Naima Morelli



Vincent Leow

It is June 2018 as I’m writing these lines, and a few days ago, browsing through the internet, some news hit my eye. One drawing of Vincent Leow was removed from an exhibition the Esplanade, a popular alley for the arts in Singapore, with the accusation of “bestiality”. The censored sketch depicted a naked individual sitting astride a giant chicken. According to the conservative Facebook group “Singaporeans Defending Marriage and Family” the naked man was having sex with the animal. The general concern revolves around the fact that this was public area, with kids walking past the exhibition to go to the play centre. At first, the Esplanade took a neutral stance and said that everyone could “draw their own interpretations of a drawing that is not a realistic rendering.” Following a discussion with the artist, the art centre decided that it would be best to remove the piece from the exhibition and said that “This is solely Esplanade’s error of judgment”. This caused a big buzz in the artistic community in Singapore, and was seen as an episode of censorship and a sign of an increasingly conservative society.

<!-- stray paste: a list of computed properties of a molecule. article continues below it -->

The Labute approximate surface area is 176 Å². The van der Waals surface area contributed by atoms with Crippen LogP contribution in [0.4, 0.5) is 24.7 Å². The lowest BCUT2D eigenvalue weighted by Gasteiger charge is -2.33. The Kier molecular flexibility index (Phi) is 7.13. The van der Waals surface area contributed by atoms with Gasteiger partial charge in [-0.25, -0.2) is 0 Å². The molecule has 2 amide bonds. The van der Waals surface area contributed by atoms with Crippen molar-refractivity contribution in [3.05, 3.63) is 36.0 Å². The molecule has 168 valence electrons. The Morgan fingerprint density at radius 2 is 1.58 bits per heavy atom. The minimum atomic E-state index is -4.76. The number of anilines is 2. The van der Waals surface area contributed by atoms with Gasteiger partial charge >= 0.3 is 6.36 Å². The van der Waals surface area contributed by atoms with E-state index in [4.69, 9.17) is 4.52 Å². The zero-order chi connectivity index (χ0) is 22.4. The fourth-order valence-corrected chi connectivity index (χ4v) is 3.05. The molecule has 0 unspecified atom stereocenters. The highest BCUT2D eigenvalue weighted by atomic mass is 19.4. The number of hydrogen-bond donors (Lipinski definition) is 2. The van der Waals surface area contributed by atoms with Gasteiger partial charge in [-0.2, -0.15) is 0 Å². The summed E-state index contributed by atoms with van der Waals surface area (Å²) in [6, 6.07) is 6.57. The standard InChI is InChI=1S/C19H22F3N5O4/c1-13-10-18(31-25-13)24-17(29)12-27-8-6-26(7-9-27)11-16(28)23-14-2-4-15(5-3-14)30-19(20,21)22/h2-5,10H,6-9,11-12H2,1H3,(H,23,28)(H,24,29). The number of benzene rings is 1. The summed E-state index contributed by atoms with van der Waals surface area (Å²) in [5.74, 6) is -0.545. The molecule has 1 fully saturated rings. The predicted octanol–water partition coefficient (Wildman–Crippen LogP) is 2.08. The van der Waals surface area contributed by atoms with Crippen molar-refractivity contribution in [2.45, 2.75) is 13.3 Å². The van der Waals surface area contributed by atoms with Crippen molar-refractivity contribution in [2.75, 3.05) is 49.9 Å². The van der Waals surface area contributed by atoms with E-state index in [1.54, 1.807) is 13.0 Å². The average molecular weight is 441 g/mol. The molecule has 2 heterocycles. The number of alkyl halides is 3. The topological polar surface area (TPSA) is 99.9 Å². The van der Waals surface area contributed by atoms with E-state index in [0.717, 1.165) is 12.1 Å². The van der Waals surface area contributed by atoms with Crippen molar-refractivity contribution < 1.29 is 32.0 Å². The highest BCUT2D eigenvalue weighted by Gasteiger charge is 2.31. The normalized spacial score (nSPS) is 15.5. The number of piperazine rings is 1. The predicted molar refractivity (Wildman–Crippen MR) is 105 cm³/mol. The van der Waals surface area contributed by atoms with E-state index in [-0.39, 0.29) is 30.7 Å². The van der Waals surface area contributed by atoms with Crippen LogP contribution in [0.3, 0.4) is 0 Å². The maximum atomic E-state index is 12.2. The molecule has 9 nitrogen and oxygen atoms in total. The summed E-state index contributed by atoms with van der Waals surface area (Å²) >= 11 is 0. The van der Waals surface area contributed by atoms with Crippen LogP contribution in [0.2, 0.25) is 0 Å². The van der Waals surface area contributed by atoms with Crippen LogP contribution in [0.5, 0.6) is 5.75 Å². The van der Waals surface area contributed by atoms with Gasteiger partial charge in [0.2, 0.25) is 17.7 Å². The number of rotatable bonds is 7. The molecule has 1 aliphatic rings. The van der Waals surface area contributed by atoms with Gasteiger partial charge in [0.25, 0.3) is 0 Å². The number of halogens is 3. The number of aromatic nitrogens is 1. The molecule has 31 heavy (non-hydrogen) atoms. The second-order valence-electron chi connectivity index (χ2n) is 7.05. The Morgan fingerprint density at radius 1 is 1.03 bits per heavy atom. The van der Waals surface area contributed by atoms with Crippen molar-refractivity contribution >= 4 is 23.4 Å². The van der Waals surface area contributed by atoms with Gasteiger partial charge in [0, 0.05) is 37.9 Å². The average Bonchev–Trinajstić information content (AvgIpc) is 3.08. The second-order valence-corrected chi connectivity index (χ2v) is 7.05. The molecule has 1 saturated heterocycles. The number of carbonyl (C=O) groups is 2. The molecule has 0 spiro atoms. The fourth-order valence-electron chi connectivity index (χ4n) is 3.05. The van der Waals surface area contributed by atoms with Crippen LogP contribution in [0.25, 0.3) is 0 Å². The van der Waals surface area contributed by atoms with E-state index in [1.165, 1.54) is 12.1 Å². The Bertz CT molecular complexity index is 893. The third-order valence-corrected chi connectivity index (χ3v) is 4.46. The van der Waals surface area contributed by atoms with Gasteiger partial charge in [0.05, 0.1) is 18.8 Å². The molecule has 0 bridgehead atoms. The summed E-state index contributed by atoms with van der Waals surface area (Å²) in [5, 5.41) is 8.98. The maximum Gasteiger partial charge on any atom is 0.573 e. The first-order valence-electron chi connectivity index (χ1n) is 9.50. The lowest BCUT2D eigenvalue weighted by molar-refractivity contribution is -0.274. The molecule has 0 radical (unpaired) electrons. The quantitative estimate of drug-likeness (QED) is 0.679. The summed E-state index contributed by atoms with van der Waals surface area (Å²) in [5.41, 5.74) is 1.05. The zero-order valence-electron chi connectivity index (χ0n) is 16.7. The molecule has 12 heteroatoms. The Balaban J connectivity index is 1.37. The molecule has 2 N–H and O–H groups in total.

The author of the sketch, Vincent Leow, would probably be discouraged to see that, since he first started with his provocative works and the society hasn’t opened up since. Quite the contrary. Vincent hailed, like Lee Wen and Amanda Heng, from The Artists Village, the arts collective spearheaded by Tang Da Wu and inspired by Western movements such as conceptual art and Fluxus, which emerged in New York in the ‘60s. The group detached from the idealist watercolours and academic realist style that preceded the late ‘80s, as being really contemporary and bringing international tendencies to the art world, while speaking of the conflicts and tensions of the society at the time.

At that time Vincent Leow – who in 1991 expanded his knowledge studying in the US at the Maryland Institute College of Art – was drawn attention to especially with his performances. In Coffee Talk from 1992, he drank his own urine, to make a point about how artists are the producers and consumers of art. Performances are only a part of his practice. Indeed, in 2007 Venice Biennale. A few years ago, at the end of 2015, sitting at a table of a hawker centre, I was discussing with Vincent Leow the development of the art scene in the last few years, and he acknowledged that there was a big change in the local art scene. He found that the big shift happened with institutionalisation of the arts such as arts council, art museums, arts schools and colleges.